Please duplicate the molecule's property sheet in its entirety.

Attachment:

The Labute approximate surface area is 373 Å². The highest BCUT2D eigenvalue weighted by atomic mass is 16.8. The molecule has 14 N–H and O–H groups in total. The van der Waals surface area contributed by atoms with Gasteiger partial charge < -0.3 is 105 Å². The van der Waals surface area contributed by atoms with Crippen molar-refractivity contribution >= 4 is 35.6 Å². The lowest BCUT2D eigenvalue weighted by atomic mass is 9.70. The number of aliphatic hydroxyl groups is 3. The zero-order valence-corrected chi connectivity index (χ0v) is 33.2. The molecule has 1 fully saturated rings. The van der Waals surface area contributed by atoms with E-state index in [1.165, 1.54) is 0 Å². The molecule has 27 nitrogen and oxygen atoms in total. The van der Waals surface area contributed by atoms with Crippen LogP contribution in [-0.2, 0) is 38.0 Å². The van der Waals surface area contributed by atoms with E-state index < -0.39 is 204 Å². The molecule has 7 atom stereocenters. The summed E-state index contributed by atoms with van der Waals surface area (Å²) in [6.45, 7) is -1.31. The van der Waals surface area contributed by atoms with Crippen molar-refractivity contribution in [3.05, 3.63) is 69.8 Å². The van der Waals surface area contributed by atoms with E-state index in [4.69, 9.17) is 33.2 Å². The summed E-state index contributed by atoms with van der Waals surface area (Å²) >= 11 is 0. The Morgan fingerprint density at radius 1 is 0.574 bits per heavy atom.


The Labute approximate surface area is 373 Å². The highest BCUT2D eigenvalue weighted by atomic mass is 16.8. The molecule has 14 N–H and O–H groups in total. The van der Waals surface area contributed by atoms with Gasteiger partial charge < -0.3 is 105 Å². The van der Waals surface area contributed by atoms with Crippen molar-refractivity contribution >= 4 is 35.6 Å². The lowest BCUT2D eigenvalue weighted by atomic mass is 9.70. The number of aliphatic hydroxyl groups is 3. The zero-order valence-corrected chi connectivity index (χ0v) is 33.2. The molecule has 1 fully saturated rings. The van der Waals surface area contributed by atoms with E-state index in [1.165, 1.54) is 0 Å². The molecule has 27 nitrogen and oxygen atoms in total. The van der Waals surface area contributed by atoms with Crippen LogP contribution in [-0.2, 0) is 38.0 Å². The van der Waals surface area contributed by atoms with E-state index < -0.39 is 204 Å². The molecule has 7 atom stereocenters. The summed E-state index contributed by atoms with van der Waals surface area (Å²) in [6.45, 7) is -1.31. The van der Waals surface area contributed by atoms with Crippen molar-refractivity contribution in [3.05, 3.63) is 69.8 Å². The van der Waals surface area contributed by atoms with E-state index in [4.69, 9.17) is 33.2 Å². The summed E-state index contributed by atoms with van der Waals surface area (Å²) >= 11 is 0. The Morgan fingerprint density at radius 1 is 0.574 bits per heavy atom.